A decision to shut Scotland’s largest mass vaccination centre has been called "madness" following a dramatic slow-down in the roll-out of jabs and figures showing barely half of its local residents having received both doses.
NHS Greater Glasgow and Clyde said the Hydro, which carried out up to 5,000 vaccinations a day, would no longer be used after Sunday’s clinic. The health board instead plans to focus on providing jabs in mobile facilities and local drop-in centres.
Humza Yousaf, the Scottish Health Secretary, backed the move, saying that it "was always the intention" for the site to be handed over to the organisers of the COP26 climate change summit.
However, the city’s opposition MSPs expressed disbelief at the decision and argued that the facility is required until all Glasgow’s residents have received both jabs. Only 54 per cent of adults in Glasgow are fully vaccinated, the second lowest figure of any local authority.
They also questioned why the site had to be handed over so soon to COP26, which is being hosted by the UK Government in the city between Oct 31 and Nov 12.
Further eyebrows were raised as the Hydro, which is usually a music venue, is hosting 12 events before the climate change summit starts. They include a wrestling match on September 22 and concerts by progressive rock legends Genesis on Oct 7 and 8.
7-day Covid-19 case rate per 100,000 people
The row broke out after it emerged that the number of daily vaccinations reached a three-month low earlier this week, with only 17,749 injections including 7,163 first doses administered on Monday. Only 6,953 first doses were given on Thursday. That represented a sharp drop on the average of more than 40,000 per day at the start of June.
Prof Jason Leitch, the country’s national clinical director, admitted the roll-out had slowed and it was harder to convince people under 30 to come forward.
Part of the strategy for increasing uptake among younger Scots is to provide clinics in convenient locations, but around one in five of the city’s adults are yet to even receive their first jab.
A further 2,047 Covid cases were recorded across Scotland on Friday, fewer than half the record total of 4,234 reported at the start of the month, while the number of deaths dropped from Thursday’s total of 19 to five.
But figures from the Office for National Statistics showed Scotland was the UK’s Covid hotspot for the third week running last week, with around one in 90 people north of the border thought to have the virus.
This compared with one in 95 people in England, a significant increase on the previous week’s figure of one in 160, one in 360 in Wales and one in 290 in Northern Ireland.
Covid on the rise in Europe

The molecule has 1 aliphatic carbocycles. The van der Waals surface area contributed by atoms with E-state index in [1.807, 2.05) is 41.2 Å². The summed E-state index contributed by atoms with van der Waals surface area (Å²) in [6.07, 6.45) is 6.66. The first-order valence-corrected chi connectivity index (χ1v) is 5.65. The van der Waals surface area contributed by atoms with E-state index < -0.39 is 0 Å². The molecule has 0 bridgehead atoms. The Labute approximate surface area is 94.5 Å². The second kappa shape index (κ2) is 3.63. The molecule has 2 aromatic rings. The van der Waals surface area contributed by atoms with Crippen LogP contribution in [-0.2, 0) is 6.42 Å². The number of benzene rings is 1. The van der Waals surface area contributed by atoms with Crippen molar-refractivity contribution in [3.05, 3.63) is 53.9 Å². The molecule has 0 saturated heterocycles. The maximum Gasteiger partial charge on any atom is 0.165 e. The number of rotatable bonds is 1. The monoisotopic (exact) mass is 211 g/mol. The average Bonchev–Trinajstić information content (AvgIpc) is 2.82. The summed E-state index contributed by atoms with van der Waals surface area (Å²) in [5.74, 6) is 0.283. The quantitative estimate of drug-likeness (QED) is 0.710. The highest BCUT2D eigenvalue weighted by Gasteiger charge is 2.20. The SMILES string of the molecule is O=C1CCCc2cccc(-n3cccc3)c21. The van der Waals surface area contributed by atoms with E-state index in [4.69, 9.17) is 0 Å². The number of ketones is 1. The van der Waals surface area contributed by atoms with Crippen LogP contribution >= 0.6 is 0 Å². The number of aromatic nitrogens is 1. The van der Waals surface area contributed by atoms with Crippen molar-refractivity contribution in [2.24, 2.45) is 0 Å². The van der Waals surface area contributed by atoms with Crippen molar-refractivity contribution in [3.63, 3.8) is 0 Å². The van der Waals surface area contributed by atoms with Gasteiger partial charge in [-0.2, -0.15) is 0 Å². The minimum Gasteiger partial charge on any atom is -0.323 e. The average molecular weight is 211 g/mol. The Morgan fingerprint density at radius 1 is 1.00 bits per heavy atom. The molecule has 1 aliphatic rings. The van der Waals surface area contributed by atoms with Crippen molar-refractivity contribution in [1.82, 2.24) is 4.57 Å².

Annie Wells, the Scottish Tories’ shadow health secretary and a Glasgow MSP, said: "Just as we head towards the finishing line, the SNP are overseeing a slowing down in Scotland’s vaccination roll-out.
"They are set to miss their own targets and hundreds of thousands of adults are still set to be waiting on getting their first dose. People will understandably be confused as to why the decision has been taken to close the country’s largest vaccination centre."
Pauline McNeill, a Glasgow Labour MSP, tweeted: "I can hardly believe this. Glasgow did have the highest levels of the virus and the slowest levels of vaccine roll out and the Hydro is to close on Sunday. We need this facility until everyone is double vaccinated. This is literally a race against this deadly virus."
Addressing Mr Yousaf on Twitter, she added: "You must step in and stop this madness – at least until we have all our citizens double vaccinated."
Announcing the closure, NHS Greater Glasgow and Clyde said almost 3,000 vaccinators have worked at the Hydro as part of the "largest mass vaccination programme undertaken".
Jane Grant, the health board’s chief executive, said: "Our vaccination rollout has been a great success so far and as we now move into the next stage of the programme and look ahead to potential Covid-19 vaccine booster requirements, it is important we can continue to provide an accessible and flexible service to members of the public.
"This is why our focus is now very much on community drop-ins and the use of mobile vaccination facilities which allow us to continue to connect with communities as well as make provision for people who may not be able to attend a scheduled appointment due to work or family commitments."
Mr Yousaf said: "It is now time for the site to be handed over in preparation for Cop26, as was always the intention.
"The transition from the Hydro will be seamless with no negative impact on vaccination capacity and appointments have been allocated to alternative clinics, although of course, people can always head along to one of the many drop-in clinics now operating in the area if they prefer."